The introduction to this issue on intellectual labor investigates the terms on which intellectual work is conducted and theorized today. Refuting the idea that intellectual-as-immaterial labor constitutes a primary productive force in contemporary capitalism, we look instead to alternative and critical conceptions of intellectual work that have, in the present conjuncture, become dissenting accounts of value. At the same time, we note the extent to which assertions about what constitutes radical thought are consistent with the logic of corporations and the mainstream media, all of which equally endorse the creativity of the worker and deny the fundamentally social character of labor. We argue that the underlying conformism of strands of radical theory that valorize immaterial labor needs to be replaced by forms of disciplined intellection that can account for the ever-intensifying conditions of the reification of thought under the sign of capitalism.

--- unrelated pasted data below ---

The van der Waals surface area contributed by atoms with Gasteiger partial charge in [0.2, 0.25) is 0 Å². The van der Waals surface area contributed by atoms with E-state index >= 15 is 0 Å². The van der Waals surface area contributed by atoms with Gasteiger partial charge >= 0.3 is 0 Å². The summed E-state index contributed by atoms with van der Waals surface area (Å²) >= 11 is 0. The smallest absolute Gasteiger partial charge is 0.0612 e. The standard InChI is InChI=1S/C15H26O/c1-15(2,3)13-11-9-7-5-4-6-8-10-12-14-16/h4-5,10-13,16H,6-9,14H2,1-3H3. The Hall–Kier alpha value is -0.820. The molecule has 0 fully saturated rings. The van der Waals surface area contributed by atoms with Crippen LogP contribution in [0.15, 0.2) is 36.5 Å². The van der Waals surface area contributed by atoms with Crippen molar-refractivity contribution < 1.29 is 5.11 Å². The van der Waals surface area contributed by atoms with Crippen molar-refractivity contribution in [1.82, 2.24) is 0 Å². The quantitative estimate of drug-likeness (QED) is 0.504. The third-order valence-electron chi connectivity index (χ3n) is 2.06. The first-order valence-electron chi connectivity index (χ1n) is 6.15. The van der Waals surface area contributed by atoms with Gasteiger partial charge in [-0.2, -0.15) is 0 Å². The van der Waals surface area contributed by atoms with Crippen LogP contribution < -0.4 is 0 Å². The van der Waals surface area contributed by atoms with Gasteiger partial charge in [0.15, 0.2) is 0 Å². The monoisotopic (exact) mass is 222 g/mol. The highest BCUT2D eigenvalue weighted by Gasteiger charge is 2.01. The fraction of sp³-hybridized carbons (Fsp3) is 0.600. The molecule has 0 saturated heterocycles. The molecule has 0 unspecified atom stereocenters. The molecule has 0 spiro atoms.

This content is only available as a PDF.
This content is made freely available by the publisher. It may not be redistributed or altered. All rights reserved.